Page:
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EPSY510: Integration of Learning Theories: Academic writing & APA style

APA Style tutorial

The American Psychological Association developed this standardized writing style for use in the social and behaviorial sciences.

For more information, check out "The Basics of APA Style Tutorial."

Print Guides to APA Style

When is a Citation Needed?

Any language or information that you take from an outside source must be cited.  The only exception to this is general or common knowledge.*

Online books on academic writing

Plagiarism, Paraphrasing and Quotation

  • Plagiarism includes the use of someone else's words or idea without giving proper credit and citations.
  • To avoid using another author's words, a student may paraphrase by putting an idea into their own words, but the idea must still be credited to the original author in a citation.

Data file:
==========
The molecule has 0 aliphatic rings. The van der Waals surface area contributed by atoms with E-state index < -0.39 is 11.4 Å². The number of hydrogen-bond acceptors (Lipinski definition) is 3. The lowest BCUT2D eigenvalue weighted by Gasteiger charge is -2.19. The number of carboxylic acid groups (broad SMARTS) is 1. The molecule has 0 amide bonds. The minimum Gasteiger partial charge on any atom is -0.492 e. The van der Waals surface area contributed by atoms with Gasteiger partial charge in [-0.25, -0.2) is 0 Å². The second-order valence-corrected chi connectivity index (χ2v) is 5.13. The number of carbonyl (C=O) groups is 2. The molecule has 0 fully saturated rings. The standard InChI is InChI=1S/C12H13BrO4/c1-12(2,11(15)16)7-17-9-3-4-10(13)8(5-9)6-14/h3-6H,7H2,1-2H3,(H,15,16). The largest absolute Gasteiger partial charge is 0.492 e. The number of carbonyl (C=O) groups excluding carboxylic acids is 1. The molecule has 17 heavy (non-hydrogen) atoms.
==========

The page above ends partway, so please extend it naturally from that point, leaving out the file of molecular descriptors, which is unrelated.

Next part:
• Any exact words or unique phrases taken from a source must be indicated by the use of quotation marks.
  • Phrases contained within quotation marks must be exactly as they appear in the original text.

From Purdue OWL:

"Why use quotations, paraphrases, and summaries?  Quotations, paraphrases, and summaries serve many purposes. You might use them to . . .

  • Provide support for claims or add credibility to your writing
  • Refer to work that leads up to the work you are now doing
  • Give examples of several points of view on a subject
  • Call attention to a position that you wish to agree or disagree with
  • Highlight a particularly striking phrase, sentence, or passage by quoting the original
  • Distance yourself from the original by quoting it in order to cue readers that the words are not your own
  • Expand the breadth or depth of your writing"

Tips for Avoiding Accidental Plagiarism

  • Take complete notes that mark where the information is coming from and any words or phrases taken directly from source material.
  • Keep citations as you go.
  • Always use quotation marks when using unique words or phrases found in your source material